The Shallows (12A) | Close-Up Film Review


Dir. Jaume Collet-Serra, US, 2016, 86 mins

Cast: Blake Lively

On arriving at a secret beach she was told about by her late mother, stressed-out medical student Nancy (Blake Lively) finally feels like she can catch some waves, bask in the sun, and chill out – despite the worries of her family about where she is.

Two local guys give her advice about the best places to surf, and soon enough she’s blissfully happy – for a while at least, until she seems something large a bit further out in the deep blue. Curious, she finds that it’s the wrecked carcass of a whale – and that there are already guests at the mammalian table.

Making for the shore, she gets bumped by a shark and is flailing in the water when she feels a tug on her leg, and there’s a bloom of blood around her. She (just) makes it to a small rock island nearby, with an also-injured seagull flapping up onto the outcrop alongside her. Now all she can do is watch as the other surfer dudes drive away – and then wonder what will happen when the tide comes in…

Time ticks by, the next day comes, and the guys return for another day surfing – only this time Nancy’s yelling at them not to get into the water; she’s seen a drunken beach bum who rifled her bag and then tried to retrieve her board pay the price, and if these two don’t see her and get help, she might not ever be found.

Alas, the two guys are soon chums in more than one way, and now Nancy (and her winged friend she calls “Steven”) are truly alone. The sun’s beating, Nancy’s wounds are suppurating, and so she risks getting one of the guys’ battered GoPro in order to record her last message home.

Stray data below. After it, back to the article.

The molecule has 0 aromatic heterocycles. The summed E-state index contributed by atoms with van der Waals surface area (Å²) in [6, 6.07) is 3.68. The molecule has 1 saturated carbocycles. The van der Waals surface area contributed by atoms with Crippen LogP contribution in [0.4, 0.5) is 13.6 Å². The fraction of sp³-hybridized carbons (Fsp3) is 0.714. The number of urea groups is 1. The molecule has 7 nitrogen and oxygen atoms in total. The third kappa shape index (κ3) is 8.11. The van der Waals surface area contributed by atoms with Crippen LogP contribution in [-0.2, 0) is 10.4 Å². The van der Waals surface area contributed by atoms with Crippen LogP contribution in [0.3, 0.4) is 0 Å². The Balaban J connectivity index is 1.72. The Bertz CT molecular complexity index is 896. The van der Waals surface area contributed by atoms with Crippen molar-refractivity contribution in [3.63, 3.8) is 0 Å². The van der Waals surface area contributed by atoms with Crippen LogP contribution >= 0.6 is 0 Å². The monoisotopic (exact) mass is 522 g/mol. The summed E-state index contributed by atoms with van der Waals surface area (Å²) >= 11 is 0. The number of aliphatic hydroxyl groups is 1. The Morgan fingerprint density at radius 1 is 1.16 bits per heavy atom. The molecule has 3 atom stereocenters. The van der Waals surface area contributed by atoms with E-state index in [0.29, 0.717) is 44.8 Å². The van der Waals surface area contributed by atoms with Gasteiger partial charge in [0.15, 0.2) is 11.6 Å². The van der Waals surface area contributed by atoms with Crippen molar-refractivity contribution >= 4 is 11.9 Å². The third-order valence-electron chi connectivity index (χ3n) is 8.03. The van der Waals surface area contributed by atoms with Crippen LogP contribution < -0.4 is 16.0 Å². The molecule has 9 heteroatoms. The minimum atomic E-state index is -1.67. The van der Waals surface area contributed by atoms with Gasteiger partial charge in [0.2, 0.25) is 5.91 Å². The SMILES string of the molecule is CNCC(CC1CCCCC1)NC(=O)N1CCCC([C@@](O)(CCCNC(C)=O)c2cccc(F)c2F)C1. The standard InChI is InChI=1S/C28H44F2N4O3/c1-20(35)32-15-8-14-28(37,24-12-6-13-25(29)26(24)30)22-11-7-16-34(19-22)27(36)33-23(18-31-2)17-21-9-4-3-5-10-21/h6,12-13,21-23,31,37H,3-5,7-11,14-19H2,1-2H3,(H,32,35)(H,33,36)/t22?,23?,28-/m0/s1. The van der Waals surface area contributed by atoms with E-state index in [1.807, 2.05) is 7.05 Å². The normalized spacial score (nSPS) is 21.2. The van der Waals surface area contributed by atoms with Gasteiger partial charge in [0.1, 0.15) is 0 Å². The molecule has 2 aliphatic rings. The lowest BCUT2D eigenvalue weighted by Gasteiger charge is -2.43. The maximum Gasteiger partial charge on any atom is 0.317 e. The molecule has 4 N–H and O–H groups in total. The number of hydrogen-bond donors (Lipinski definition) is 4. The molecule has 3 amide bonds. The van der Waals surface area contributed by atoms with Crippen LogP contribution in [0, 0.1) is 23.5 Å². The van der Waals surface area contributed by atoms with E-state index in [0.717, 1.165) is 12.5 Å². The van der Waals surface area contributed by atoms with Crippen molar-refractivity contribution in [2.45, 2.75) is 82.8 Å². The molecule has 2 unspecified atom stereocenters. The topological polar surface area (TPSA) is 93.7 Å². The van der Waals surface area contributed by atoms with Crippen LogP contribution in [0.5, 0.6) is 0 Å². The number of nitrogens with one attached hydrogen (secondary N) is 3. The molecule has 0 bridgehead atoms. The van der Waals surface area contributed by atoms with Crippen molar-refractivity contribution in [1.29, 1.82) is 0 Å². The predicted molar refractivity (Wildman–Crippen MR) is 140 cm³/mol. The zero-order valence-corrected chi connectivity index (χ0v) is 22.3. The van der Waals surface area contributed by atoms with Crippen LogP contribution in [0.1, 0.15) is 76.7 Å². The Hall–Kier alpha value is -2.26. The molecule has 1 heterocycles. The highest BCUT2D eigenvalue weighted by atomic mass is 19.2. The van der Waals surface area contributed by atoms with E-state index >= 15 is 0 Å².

But is she going to just wait to die, or make one last desperate swim for the red buoy that’s tantalizingly close – but of course means she has to swim through the danger zone to get there….

One of the most instantly-accessible types of horror pics – the shark genre has even made it into parody with Sharknado and many other SyFy channel-style hybrids – this is a film you’ll either immediately want to see, or (possibly because a shark attack, rare as they are, is one of your nightmares) will avoid at all costs.

It helps of course that there’s eye candy in the shape of Ms. Lively, but here she utterly holds her own in what’s essentially a solo effort, using her brains more than her brawn in an attempt to try and survive – and then outrun – something that sees her as a small snack.

There’s some bloody, wince-inducing moments and inevitable comparisons to the daddy of all shark movies, Jaws, (the end sequence at one point absolutely brings back memories of the battle on the Orca) – but at a brisk 86 minutes it never stops being entertaining, follows the crucial rule of holding back on showing the toothy villain too much, makes the location look like paradise, and doesn’t offer too many cheesy cop-outs or laughably unlikely beats.

More than that, it showcases the acting talents of what is clearly the best-trained seagull in the history of film-making. Seemingly not a CGI or animatronic beast, Steven the Seagull is a welcome friend for Nancy – a beaked “Wilson” if you like – and you almost hope he gets away more than she does….

As for box office, it made the budget back on opening weekend in the USA alone, so I think we can safely expect another trip out there….


Review by James Bartlett